1. Ensure that AutoUpgrade is version 22.2 or higher:
    $ java -jar autoupgrade.jar -version
    
  2. Create your AutoUpgrade config file and set global.keystore as specified in a previous blog post:
    global.autoupg_log_dir=/u01/app/oracle/cfgtoollogs/autoupgrade
    global.keystore=/u01/app/oracle/admin/autoupgrade/keystore
    
    upg1.log_dir=/u01/app/oracle/cfgtoollogs/autoupgrade/PDB1
    upg1.source_home=/u01/app/oracle/product/12.2.0.1
    upg1.target_home=/u01/app/oracle/product/19
    upg1.sid=CDB1
    upg1.target_cdb=CDB2
    upg1.pdbs=PDB1
    
  3. Analyze:
    $ java -jar autoupgrade.jar -config PDB1.cfg -mode analyze
    
  4. The summary report warns me that TDE keystore passwords are needed:
    [Stage Name]    PRECHECKS
    [Status]        FAILURE
    [Start Time]    2022-03-29 07:58:52
    [Duration]       
    [Log Directory] /u01/app/oracle/cfgtoollogs/autoupgrade/PDB1/CDB1/100/prechecks
    [Detail]        /u01/app/oracle/cfgtoollogs/autoupgrade/PDB1/CDB1/100/prechecks/cdb1_preupgrade.log
    		Check failed for PDB1, manual intervention needed for the below checks
    		[TDE_PASSWORDS_REQUIRED]
    
    There are more details in the preupgrade log file:
    ==============
    BEFORE UPGRADE
    ==============
    
    	REQUIRED ACTIONS
    	================
    		1.  Perform the specified action ...
    		ORACLE_SID                      Action Required
    		------------------------------  ------------------------
    		CDB1                            Add TDE password
    		CDB2                            Add TDE password
    
  5. Add the TDE keystore passwords into the AutoUpgrade keystore:
    $ java -jar autoupgrade.jar -config PDB1.cfg -load_password
    
    TDE> add CDB1
    Enter your secret/Password:    
    Re-enter your secret/Password: 
    TDE> add CDB2
    Enter your secret/Password:    
    Re-enter your secret/Password: 
    
  6. Save the passwords into the AutoUpgrade keystore. I choose to create an auto-login keystore:
    TDE> save
    Convert the keystore to auto-login [YES|NO] ? YES
    TDE> exit
    
  7. Re-analyze the PDB:
    $ java -jar autoupgrade.jar -config PDB1.cfg -mode analyze
    
  8. If AutoUpgrade does not report any other problems, start the unplug-plug upgrade. Since I chose to create an AutoUpgrade auto-login keystore, I don’t have to provide the password when AutoUpgrade starts:
    $ java -jar autoupgrade.jar -config PDB1.cfg -mode deploy
    
  9. That’s it!

What Happens

  • When AutoUpgrade needs to unplug the encrypted PDB into a manifest file, the source CDB will need the TDE keystore password. AutoUpgrade can get it from its keystore. This is the IDENTIFIED BY clause of the ALTER PLUGGABLE DATABASE ... UNPLUG INTO statement.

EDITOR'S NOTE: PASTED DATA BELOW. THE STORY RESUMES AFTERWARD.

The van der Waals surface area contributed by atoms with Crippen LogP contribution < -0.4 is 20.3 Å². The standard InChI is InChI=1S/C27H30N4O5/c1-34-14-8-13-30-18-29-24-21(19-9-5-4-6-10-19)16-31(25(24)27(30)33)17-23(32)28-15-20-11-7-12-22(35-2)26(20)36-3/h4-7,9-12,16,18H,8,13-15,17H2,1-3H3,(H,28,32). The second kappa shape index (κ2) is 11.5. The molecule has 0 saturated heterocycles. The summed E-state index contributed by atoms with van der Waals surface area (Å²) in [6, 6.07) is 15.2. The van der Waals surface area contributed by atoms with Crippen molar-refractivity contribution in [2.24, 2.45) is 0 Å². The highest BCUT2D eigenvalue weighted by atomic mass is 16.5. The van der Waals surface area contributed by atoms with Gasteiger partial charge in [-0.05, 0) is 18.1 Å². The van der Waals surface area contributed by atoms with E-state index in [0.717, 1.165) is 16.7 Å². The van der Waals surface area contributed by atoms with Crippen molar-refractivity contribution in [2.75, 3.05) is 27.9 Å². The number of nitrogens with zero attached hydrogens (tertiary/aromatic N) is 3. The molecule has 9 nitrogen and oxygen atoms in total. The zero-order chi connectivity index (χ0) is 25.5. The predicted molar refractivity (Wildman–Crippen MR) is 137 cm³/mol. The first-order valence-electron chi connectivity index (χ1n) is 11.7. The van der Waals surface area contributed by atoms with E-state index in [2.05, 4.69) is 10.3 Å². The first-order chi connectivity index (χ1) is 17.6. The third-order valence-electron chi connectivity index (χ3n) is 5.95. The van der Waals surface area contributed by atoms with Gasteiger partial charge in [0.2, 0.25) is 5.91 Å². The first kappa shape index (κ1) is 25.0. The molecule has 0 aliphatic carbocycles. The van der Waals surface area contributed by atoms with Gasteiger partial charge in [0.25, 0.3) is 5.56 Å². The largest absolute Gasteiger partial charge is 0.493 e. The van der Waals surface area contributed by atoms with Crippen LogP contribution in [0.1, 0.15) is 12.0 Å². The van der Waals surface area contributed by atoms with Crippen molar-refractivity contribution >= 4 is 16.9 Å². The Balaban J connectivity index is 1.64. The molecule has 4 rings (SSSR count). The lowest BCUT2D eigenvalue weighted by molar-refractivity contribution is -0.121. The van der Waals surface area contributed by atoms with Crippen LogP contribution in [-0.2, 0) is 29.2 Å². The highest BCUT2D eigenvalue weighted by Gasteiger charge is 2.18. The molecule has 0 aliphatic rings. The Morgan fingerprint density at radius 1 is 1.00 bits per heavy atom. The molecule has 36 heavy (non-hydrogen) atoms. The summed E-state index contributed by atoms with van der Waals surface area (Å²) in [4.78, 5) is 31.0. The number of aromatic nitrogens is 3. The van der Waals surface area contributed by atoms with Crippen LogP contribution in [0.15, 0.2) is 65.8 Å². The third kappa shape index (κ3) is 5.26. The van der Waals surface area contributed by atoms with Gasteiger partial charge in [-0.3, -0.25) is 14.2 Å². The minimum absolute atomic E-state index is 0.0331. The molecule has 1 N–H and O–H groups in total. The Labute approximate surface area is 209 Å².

• The encryption keys of the PDB go into the manifest file. The database doesn’t want to write the encryption keys in clear text in the manifest file and asks for a passphrase that can encrypt the encryption keys. AutoUpgrade generates a passphrase and stores the passphrase in the AutoUpgrade keystore. This is the ENCRYPT USING clause of the ALTER PLUGGABLE DATABASE ... UNPLUG INTO statement.
  • When the PDB plugs into the target CDB, the target CDB will need the TDE keystore password. This is the IDENTIFIED BY clause of the CREATE PLUGGABLE DATABASE ... USING statement.
  • The database must get the encryption keys of the PDB from the manifest files. The encryption keys are encrypted using a passphrase. The database asks AutoUpgrade about the passphrase which is stored in the AutoUpgrade keystore. This is the DECRYPT USING clause of the CREATE PLUGGABLE DATABASE ... USING statement.

Fallback

AutoUpgrade fallback functionality also works on an encrypted PDB. When it comes to unplug-plug upgrades and fallback capability, it is a requirement that the data files were copied as part of the upgrade process.

In the above example, a fallback using AutoUpgrade would not be possible. Since I did not specify a target_pdb_copy_option the data files were re-used. Other means of falling back to the original state is needed.

Had I specified a target_pdb_copy_option in my config file, a fallback would be possible. In the below example, I am specifying a copy option. file_name_convert=none means that the data files are copied and new OMF names are generated:

upg1.target_pdb_copy_option=file_name_convert=NONE

In this case, I can revert the unplug-plug upgrade and return to the original state using AutoUpgrade. 103 is the job id of the upgrade:

$ java -jar autoupgrade.jar -config PDB1.cfg -restore -jobs 103

Isolated Keystore Mode

In CDBs the default way of storing TDE encryption keys is in a united keystore. The CDB has one keystore and all PDBs store their encryption keys in that one keystore.

With Oracle Database 19.14 a new option became possible: isolated keystore. The CDB still has a keystore that PDBs can use. But you can also configure each individual PDB to use its own keystore.